The German Shepherd dog is a noble dog breed with a rich history of serving man. With his keen intelligence and eagerness to work and follow commands, he’s earned the reputation of being a top canine breed. It’s not surprising that this strong and capable dog makes an excellent pet if carefully selected and properly trained. What should you consider before you bring a German Shepherd dog into your home? Here are the advantages and disadvantages to owning a German Shepherd:
Advantages of owning a German Shepherd
The German Shepherd dog breed is extremely intelligent.
This dog breed is always listed in the top five on lists of most intelligent dogs. They are known for learning very quickly and with appropriate training can perform an array of complex tasks. It’s not surprising that German Shepherds have found employment in police K-9 units, as bomb sniffers, as search and rescue dogs, and as canine members of the military. The versatility of this breed is amazing.
They are eager to please.
The German Shepherd dog is easily trained due to his eagerness to please and his strong motivation for learning new tasks. When given proper obedience training, the German Shepherd can become a model canine citizen.
German Shepherds are very effective guard dogs.
With their strong athletic bodies and unwavering sense of loyalty to their family, the German Shepherd is a gifted guard dog. Ever alert for signs of danger, the German Shepherd will sound the alarm and is willing to lay down his life to save his owner, if necessary. More than a few dog heroes of the year have been German Shepherd dogs.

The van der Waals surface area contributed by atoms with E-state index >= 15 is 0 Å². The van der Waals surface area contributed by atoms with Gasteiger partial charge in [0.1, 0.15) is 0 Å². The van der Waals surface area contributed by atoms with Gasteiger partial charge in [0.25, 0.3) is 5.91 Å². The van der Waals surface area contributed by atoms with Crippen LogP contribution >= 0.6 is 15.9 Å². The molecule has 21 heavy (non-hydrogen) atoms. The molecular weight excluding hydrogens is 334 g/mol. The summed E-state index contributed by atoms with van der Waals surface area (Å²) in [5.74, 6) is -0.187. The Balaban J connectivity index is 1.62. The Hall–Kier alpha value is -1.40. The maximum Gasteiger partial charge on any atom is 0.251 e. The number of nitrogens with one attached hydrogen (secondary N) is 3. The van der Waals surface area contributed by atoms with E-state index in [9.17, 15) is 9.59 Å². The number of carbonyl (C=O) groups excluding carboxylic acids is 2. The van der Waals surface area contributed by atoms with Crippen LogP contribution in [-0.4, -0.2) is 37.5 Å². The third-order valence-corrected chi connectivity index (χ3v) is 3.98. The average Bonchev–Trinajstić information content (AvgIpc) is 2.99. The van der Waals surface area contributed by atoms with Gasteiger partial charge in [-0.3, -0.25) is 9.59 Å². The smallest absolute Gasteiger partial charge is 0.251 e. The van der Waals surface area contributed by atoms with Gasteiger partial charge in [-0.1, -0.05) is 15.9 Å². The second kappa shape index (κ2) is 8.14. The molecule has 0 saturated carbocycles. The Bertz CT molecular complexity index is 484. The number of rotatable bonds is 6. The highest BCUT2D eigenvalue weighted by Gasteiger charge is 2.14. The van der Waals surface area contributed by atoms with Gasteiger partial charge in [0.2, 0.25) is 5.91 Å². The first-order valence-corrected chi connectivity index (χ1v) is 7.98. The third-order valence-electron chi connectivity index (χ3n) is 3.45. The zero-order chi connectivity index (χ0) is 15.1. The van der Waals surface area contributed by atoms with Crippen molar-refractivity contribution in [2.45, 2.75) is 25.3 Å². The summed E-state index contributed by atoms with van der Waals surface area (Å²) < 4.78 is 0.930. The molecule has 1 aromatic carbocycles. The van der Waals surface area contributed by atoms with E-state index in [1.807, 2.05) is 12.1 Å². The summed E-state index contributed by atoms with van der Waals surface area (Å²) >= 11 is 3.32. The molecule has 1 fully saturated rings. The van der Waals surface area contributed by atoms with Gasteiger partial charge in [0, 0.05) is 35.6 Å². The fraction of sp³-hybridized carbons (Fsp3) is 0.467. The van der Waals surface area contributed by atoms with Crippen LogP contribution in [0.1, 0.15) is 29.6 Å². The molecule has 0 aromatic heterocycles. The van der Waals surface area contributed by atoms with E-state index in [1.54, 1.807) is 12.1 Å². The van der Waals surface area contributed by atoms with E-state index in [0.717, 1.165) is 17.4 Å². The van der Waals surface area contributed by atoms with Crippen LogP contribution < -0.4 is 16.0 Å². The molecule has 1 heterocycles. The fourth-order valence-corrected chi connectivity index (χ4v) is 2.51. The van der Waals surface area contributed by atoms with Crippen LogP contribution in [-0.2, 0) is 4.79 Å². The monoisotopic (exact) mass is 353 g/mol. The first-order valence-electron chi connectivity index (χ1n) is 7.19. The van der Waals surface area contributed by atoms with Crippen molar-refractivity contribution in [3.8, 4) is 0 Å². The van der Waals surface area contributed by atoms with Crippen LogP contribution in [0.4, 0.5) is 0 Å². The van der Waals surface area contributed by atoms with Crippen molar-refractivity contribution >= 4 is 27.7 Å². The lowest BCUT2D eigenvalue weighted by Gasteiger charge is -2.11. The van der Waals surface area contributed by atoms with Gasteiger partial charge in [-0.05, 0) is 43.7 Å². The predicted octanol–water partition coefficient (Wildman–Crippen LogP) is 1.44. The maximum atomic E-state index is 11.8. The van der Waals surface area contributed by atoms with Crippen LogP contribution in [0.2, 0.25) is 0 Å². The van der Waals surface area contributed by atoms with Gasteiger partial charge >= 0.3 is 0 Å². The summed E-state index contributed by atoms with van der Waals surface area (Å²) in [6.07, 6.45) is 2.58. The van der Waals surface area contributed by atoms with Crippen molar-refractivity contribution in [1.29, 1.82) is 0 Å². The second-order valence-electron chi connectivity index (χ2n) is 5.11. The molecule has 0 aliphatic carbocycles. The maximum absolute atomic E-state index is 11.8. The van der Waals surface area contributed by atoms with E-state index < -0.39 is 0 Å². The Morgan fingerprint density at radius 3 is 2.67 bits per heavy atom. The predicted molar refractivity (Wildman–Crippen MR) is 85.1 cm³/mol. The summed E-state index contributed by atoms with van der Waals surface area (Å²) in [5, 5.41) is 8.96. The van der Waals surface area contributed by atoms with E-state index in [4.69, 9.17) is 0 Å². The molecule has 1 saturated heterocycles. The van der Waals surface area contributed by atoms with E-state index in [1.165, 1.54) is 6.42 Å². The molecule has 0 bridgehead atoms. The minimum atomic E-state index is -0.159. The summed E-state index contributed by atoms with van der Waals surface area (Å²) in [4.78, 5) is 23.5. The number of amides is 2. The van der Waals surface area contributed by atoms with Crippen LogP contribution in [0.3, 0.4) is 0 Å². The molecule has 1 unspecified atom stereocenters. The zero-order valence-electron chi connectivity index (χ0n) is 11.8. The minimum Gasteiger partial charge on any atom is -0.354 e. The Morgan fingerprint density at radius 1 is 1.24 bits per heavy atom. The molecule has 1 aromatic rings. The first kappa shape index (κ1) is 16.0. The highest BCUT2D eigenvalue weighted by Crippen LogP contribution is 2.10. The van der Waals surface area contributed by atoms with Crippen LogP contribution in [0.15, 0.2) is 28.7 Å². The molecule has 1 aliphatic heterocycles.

Disadvantages to owning a German Shepherd
German Shepherds need exercise and mental stimulation.
A German Shepherd needs to have a job and a sense of purpose. This dog breed won’t be happy confined to a house or apartment all day and will manifest their displeasure with destructive behavior. They need frequent exercise to expend some of their considerable energy.
They can be overly protective.
The German Shepherd dog breed has a tendency to be suspicious of strangers unless given early socialization. It’s important that they interact with a variety of people from a young age in order to learn to differentiate the “good guys” from the “bad guys”.
They are prone to health problems.
This German Shepherd dog breed is prone to a variety of health problems including hip dysplasia, hemangiosarcoma, pancreatitis, and intestinal bloat. Count on spending some money on veterinary bills if you choose to adopt this breed.
German Shepherds may be aggressive with other animals.
If you have other pets at home, particularly cats, introducing a German Shepherd into your family may present problems. It may take patience and a lot of training to help them overcome their tendency to chase other animals.
There is the potential for legal liability.
The German Shepherd is one of the dog breeds some insurance companies have on their black list, meaning they won’t insure you if you have one or will charge you a large premium. This is a sad fact of life since many German Shepherd dogs make model pets with proper care and training.
It can be a joy to share your life with a German Shepherd dog if you have the time and inclination to train them properly and stimulate them both mentally and physically. Is the German Shepherd dog breed right for you and your family?